Police ‘must listen to concerns’ as UK protests continue over George Floyd death

People gather during a Black Lives Matter protest rally Credit: Joe Giddens/PA

British police must respond to “real and growing concerns” about racism within their forces, the head of the police watchdog has said, as thousands joined another UK protest over the death of George Floyd.

Michael Lockwood, the director general of the Independent Office for Police Conduct (IOPC) – which oversees complaints made against forces in England and Wales, has urged officers to listen to ethnic minority communities.

The comments came as around 4,000 “loud and passionate” protesters gathered in Birmingham as part of a Black Lives Matter (BLM) demonstration, following on from another protest in London the day before.

Writing in the Independent, Mr Lockwood said it was “incumbent on the wider police service to listen and respond to the concerns being raised”.

“Right now, communities in the UK are expressing real and growing concerns about disproportionality,” he added.

“Only two weeks ago we highlighted increasing community concerns about the use of Taser.

“We are also hearing concerns about stop and search and, most recently, fines issued during lockdown being disproportionate to black people.

“There must be more research to understand issues of disproportionality, as well as assurance and scrutiny around tactics like use of force and stop and search.”

Protesters in Birmingham on Thursday afternoon “made their voices clearly heard”, police said, but there were no arrests and no disorder.

Crowds gathered in the city’s Centenary Square, where a silence was observed in memory of Mr Floyd.

Demonstrators, many wearing protective face masks, had been due to congregate in nearby Victoria Square but moved to the larger area to aid social distancing.

Several hundred people then headed to an area outside West Midlands Police’s Lloyd House HQ, where many of them knelt or sat in the road with their fists raised.

The protest came after pockets of protesters clashed with police as thousands of people flooded into central London and abandoned social distancing for a BLM demonstration on Wednesday.

After a largely peaceful demonstration in Hyde Park, during which Star Wars actor John Boyega gave an impassioned speech, tensions later escalated outside Downing Street.

The Metropolitan Police said 13 people were arrested during the protests, which ran into the early hours of Thursday morning.

Mr Floyd died after a white officer held him down by pressing a knee into his neck in Minneapolis on May 25, sparking days of protest in the US.

Demonstrations have taken place in areas including New York, Los Angeles, Miami, South Carolina and Houston, and some have included clashes between police and protesters, with officers recorded firing tear gas and rubber bullets on crowds.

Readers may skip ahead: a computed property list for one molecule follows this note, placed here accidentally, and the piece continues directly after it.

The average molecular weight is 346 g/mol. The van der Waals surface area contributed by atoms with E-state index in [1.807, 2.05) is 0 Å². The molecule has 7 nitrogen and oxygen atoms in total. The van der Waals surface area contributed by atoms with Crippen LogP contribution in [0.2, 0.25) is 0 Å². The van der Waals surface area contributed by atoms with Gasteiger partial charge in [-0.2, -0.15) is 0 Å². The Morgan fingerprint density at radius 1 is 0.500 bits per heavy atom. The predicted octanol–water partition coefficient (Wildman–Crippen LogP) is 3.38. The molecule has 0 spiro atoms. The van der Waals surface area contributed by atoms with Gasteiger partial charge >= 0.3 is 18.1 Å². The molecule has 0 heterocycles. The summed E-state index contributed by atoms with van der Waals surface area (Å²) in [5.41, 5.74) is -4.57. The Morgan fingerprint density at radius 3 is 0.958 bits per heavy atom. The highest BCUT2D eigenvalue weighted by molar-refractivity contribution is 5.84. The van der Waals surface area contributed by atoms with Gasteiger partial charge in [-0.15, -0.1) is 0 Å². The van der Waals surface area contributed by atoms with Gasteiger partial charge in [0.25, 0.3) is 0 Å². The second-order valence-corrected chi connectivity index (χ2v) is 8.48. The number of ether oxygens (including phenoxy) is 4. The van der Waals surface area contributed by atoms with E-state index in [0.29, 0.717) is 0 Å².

At a memorial to Mr Floyd in Minneapolis on Thursday night, US civil rights leader Reverend Al Sharpton said he was more “hopeful today than ever” about the fight against racism after seeing marches in London and Germany.

Citing the Bible, he said: “I’m more hopeful today than ever. Why? Well let me go back. Reverend Jackson always taught me stay on your text, go back to your text Ecclesiastes – there is a time and a season.

“And when I looked this time, and saw marches where in some cases young whites outnumbered the blacks marching I know that it’s a different time and a different season.

“When I looked and saw people in Germany marching for George Floyd, it’s a different time and a different season. When they went in front of the Parliament in London, England and said it’s a different time and a different season, I’ve come to tell you America, this is the time of building with accountability in the criminal justice system.”

Civil rights activist Rev Al Sharpton delivers the eulogy at a memorial service for George Floyd Credit: Bebeto Matthews/AP

The memorial at the Frank J Lindquist sanctuary at North Central University was the first service to be held in the next six days across three communities where Mr Floyd was born, grew up and died, and was attended by celebrities, civil rights activists and politicians.

A small band and choir sang Goin’ Up Yonder as mourners gathered.

After the service, Mr Floyd’s body will go to Raeford, North Carolina, where he was born 46 years ago, for a two-hour public viewing and private service for the family on Saturday.

Finally, a public viewing will be held Monday in Houston, where he lived most of his life.

Prime Minister Boris Johnson said he was “appalled and sickened” to see what happened to Mr Floyd, while chief constables from across the UK issued a joint statement saying they “stand alongside all those across the globe who are appalled and horrified”.

An online-only rally is due to take place this Sunday, campaign group Stand Up to Racism said, with speakers to discuss “how we turn the new wave of anger over racism and injustice into an effective movement for change”.